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Matt Valentine - Creek to Creation

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Artist: Matt Valentine

Album: Creek to Creation

Label: Qbico

Review date: Feb. 8, 2005

Matt “MV” Valentine, along with Erika “EE” Elder, has slowly leaked out a constantly expanding body of work in recent years as Tower Recordings, The MV & EE Medicine Show and his own name. Together MV & EE have formulated a modern, psychedelic-blues shanty by giving shelter to releases of various mediums (chapbook, CD-R, DVD-R) and artists via their own Vermont-based Child of the Microtones imprint. Though perched in the New England woods, the COM missives are not always as easy to come by as this dandy LP from the Italian QBICO; a label specializing in wondrous cosmic gluttony (check out the fine A-Band or Conrad Schnitzler LPs).

Creek to Creation is quite a smoky peak within Valentine’s vinyl output. Here the folk-form gives way to openness and the absorbent natural world more than other MV recordings these ears have heard before. Across the two sides, Valentine’s gauzy blues scriptures morph into miniature rhythms at a nodding pace that gently warps the time and space immediately around you. His deep aural sheen of prism tones has become the point of cohesion for his solo and Medicine Show recordings. Creek To Creation sculpts it perfectly.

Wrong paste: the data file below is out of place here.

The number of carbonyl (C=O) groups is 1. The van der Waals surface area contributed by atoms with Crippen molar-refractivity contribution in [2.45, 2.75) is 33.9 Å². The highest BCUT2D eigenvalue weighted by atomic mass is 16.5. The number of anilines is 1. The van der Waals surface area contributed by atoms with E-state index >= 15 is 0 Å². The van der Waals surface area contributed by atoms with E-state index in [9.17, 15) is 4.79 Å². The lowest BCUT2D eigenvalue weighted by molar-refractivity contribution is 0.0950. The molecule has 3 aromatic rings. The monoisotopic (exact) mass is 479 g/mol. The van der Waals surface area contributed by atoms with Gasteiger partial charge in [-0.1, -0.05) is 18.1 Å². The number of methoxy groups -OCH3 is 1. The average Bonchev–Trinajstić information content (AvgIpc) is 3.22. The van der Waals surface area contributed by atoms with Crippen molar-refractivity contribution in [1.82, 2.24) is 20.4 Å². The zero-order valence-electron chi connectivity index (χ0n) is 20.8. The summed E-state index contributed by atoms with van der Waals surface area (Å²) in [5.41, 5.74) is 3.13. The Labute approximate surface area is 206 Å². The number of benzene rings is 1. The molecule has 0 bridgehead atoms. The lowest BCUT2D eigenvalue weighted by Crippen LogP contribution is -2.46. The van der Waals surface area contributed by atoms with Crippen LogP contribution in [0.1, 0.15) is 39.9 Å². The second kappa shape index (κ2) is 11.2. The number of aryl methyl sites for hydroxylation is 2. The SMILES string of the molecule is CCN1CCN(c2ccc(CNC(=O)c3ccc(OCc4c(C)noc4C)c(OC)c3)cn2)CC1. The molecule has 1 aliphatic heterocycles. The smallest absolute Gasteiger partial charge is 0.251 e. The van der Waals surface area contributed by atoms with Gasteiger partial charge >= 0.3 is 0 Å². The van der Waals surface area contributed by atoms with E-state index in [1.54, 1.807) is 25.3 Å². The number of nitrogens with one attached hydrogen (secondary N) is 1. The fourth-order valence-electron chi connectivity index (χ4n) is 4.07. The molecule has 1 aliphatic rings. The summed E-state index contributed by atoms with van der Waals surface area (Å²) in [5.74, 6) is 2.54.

“Mediations On Out of Nowhere” spans nearly the entire A-side. Valentine’s banjo pulses more like a folk-based sax riff readying for lift off than string finger-spinning. The repetitive mode sings itself steady and rises to a holler near the end. The mind-swelling wordage he has belted out live and on Space Chanteys is absent here and throughout the album. Dredd Foole, Vermont’s free-folk poet laureate and COM labelmate, fills the space in epic style. Foole lets out some devastating vocal chant/warble that drifts effortlessly down the creek and alongside aqua-tone calls by the ever-present Erika Elder and Time-Lag Records’ operator Nemo Bidstrup. Chris Corsano also appears from below, tapping out distant jump beats that hint at his sense of nuance. In all, “Mediations On Out of Nowhere” is a grand tale of babble and illusion that could hold its own.

The flipside brings the guitar tangles back along with the gooey smears of psychedelia. After the serene beauty of “Lunette #2,” the allegorical trilogy “Ring of Yod” begins. “The Tree of Life” is the 12-string portion with Indian modes peering around the corners. Bidstrup surfaces with some Saturnian Moog shape shifting while Elder joins in on an array of instruments from tambura, sutri box and the electric jug (see 13th Floor Elevators for full potential of this wallop) while melting into Pt. 2, “The Fall Into Time,” and finally “The Garden.” The distinct sound of each player fades into the timbers and expands into one force while the record eases toward close.

As a whole, the Creek to Creation song-cycle glides across the celestial waterbed of sound and echoes backs like the tingly reflections your eye catches off ripples. This is the Valentine album to grab before it’s too late.

By Eric Weddle

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